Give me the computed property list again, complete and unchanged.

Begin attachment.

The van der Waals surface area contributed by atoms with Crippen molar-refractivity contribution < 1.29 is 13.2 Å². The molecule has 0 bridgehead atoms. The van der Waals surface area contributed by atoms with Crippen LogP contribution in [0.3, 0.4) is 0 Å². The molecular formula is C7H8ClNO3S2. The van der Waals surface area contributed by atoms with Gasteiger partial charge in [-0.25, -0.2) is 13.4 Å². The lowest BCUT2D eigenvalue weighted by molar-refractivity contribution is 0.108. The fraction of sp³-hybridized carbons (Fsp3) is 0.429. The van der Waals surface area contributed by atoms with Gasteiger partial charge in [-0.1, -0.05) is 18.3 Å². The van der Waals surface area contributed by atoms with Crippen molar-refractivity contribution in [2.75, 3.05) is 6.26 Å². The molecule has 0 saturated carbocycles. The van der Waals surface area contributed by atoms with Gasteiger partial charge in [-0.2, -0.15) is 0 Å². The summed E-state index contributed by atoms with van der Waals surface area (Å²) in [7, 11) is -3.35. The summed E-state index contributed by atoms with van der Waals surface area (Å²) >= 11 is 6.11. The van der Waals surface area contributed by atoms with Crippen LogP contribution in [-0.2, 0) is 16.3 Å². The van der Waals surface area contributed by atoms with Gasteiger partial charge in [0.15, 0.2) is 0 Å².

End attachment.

The van der Waals surface area contributed by atoms with Crippen molar-refractivity contribution < 1.29 is 13.2 Å². The molecule has 0 bridgehead atoms. The van der Waals surface area contributed by atoms with Crippen LogP contribution in [0.3, 0.4) is 0 Å². The molecular formula is C7H8ClNO3S2. The van der Waals surface area contributed by atoms with Gasteiger partial charge in [-0.25, -0.2) is 13.4 Å². The lowest BCUT2D eigenvalue weighted by molar-refractivity contribution is 0.108. The fraction of sp³-hybridized carbons (Fsp3) is 0.429. The van der Waals surface area contributed by atoms with Gasteiger partial charge in [-0.1, -0.05) is 18.3 Å². The van der Waals surface area contributed by atoms with Crippen molar-refractivity contribution in [2.75, 3.05) is 6.26 Å². The molecule has 0 saturated carbocycles. The van der Waals surface area contributed by atoms with Gasteiger partial charge in [-0.2, -0.15) is 0 Å². The summed E-state index contributed by atoms with van der Waals surface area (Å²) in [7, 11) is -3.35. The summed E-state index contributed by atoms with van der Waals surface area (Å²) >= 11 is 6.11. The van der Waals surface area contributed by atoms with Crippen LogP contribution in [-0.2, 0) is 16.3 Å². The van der Waals surface area contributed by atoms with Gasteiger partial charge in [0.15, 0.2) is 0 Å².